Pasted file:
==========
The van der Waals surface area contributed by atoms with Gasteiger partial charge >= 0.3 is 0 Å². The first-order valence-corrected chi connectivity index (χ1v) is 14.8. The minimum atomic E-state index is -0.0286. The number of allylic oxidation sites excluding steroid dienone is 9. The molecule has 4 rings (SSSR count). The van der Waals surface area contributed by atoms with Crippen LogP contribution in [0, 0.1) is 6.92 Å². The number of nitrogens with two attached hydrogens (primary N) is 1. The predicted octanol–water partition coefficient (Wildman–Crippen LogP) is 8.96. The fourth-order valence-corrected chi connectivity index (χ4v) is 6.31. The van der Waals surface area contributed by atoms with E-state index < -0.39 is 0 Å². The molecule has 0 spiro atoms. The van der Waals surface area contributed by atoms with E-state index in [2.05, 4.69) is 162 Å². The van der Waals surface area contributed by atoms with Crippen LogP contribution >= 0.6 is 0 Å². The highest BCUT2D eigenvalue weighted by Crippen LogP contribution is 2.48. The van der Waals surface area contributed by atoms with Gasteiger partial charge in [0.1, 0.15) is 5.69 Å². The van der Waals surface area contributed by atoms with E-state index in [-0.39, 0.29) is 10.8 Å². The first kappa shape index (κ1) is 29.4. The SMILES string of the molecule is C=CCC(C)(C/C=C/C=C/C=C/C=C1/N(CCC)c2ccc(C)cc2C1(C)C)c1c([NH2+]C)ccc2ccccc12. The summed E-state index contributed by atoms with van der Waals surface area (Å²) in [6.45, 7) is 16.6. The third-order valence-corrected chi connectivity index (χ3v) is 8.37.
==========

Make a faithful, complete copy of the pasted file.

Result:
The van der Waals surface area contributed by atoms with Gasteiger partial charge >= 0.3 is 0 Å². The first-order valence-corrected chi connectivity index (χ1v) is 14.8. The minimum atomic E-state index is -0.0286. The number of allylic oxidation sites excluding steroid dienone is 9. The molecule has 4 rings (SSSR count). The van der Waals surface area contributed by atoms with Crippen LogP contribution in [0, 0.1) is 6.92 Å². The number of nitrogens with two attached hydrogens (primary N) is 1. The predicted octanol–water partition coefficient (Wildman–Crippen LogP) is 8.96. The fourth-order valence-corrected chi connectivity index (χ4v) is 6.31. The van der Waals surface area contributed by atoms with E-state index < -0.39 is 0 Å². The molecule has 0 spiro atoms. The van der Waals surface area contributed by atoms with E-state index in [2.05, 4.69) is 162 Å². The van der Waals surface area contributed by atoms with Crippen LogP contribution >= 0.6 is 0 Å². The highest BCUT2D eigenvalue weighted by Crippen LogP contribution is 2.48. The van der Waals surface area contributed by atoms with Gasteiger partial charge in [0.1, 0.15) is 5.69 Å². The van der Waals surface area contributed by atoms with E-state index in [-0.39, 0.29) is 10.8 Å². The first kappa shape index (κ1) is 29.4. The SMILES string of the molecule is C=CCC(C)(C/C=C/C=C/C=C/C=C1/N(CCC)c2ccc(C)cc2C1(C)C)c1c([NH2+]C)ccc2ccccc12. The summed E-state index contributed by atoms with van der Waals surface area (Å²) in [6.45, 7) is 16.6. The third-order valence-corrected chi connectivity index (χ3v) is 8.37.